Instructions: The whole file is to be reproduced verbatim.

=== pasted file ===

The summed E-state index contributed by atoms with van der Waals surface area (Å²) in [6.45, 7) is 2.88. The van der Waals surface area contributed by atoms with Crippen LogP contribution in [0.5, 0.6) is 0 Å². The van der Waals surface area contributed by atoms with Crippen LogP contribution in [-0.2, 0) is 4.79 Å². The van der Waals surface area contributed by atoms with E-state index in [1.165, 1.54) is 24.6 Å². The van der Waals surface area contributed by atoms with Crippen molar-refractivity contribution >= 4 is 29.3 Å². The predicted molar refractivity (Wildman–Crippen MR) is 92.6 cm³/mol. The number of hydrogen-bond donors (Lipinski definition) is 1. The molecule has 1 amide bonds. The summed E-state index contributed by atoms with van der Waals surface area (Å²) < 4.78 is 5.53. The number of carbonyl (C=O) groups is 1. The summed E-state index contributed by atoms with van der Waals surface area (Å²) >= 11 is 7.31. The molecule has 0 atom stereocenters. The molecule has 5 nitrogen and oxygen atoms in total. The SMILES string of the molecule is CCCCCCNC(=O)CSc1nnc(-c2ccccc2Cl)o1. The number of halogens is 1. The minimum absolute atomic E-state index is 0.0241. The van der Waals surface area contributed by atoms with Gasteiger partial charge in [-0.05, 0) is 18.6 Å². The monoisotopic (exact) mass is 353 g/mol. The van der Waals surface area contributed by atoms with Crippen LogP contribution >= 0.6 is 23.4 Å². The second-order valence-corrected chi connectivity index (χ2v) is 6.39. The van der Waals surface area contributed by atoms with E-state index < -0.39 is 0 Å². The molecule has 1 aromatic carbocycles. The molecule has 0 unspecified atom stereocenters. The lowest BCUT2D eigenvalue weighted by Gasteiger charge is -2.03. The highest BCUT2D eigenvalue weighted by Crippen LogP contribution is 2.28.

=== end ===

The summed E-state index contributed by atoms with van der Waals surface area (Å²) in [6.45, 7) is 2.88. The van der Waals surface area contributed by atoms with Crippen LogP contribution in [0.5, 0.6) is 0 Å². The van der Waals surface area contributed by atoms with Crippen LogP contribution in [-0.2, 0) is 4.79 Å². The van der Waals surface area contributed by atoms with E-state index in [1.165, 1.54) is 24.6 Å². The van der Waals surface area contributed by atoms with Crippen molar-refractivity contribution >= 4 is 29.3 Å². The predicted molar refractivity (Wildman–Crippen MR) is 92.6 cm³/mol. The number of hydrogen-bond donors (Lipinski definition) is 1. The molecule has 1 amide bonds. The summed E-state index contributed by atoms with van der Waals surface area (Å²) < 4.78 is 5.53. The number of carbonyl (C=O) groups is 1. The summed E-state index contributed by atoms with van der Waals surface area (Å²) >= 11 is 7.31. The molecule has 0 atom stereocenters. The molecule has 5 nitrogen and oxygen atoms in total. The SMILES string of the molecule is CCCCCCNC(=O)CSc1nnc(-c2ccccc2Cl)o1. The number of halogens is 1. The minimum absolute atomic E-state index is 0.0241. The van der Waals surface area contributed by atoms with Gasteiger partial charge in [-0.05, 0) is 18.6 Å². The monoisotopic (exact) mass is 353 g/mol. The van der Waals surface area contributed by atoms with Crippen LogP contribution >= 0.6 is 23.4 Å². The second-order valence-corrected chi connectivity index (χ2v) is 6.39. The van der Waals surface area contributed by atoms with E-state index < -0.39 is 0 Å². The molecule has 1 aromatic carbocycles. The molecule has 0 unspecified atom stereocenters. The lowest BCUT2D eigenvalue weighted by Gasteiger charge is -2.03. The highest BCUT2D eigenvalue weighted by Crippen LogP contribution is 2.28.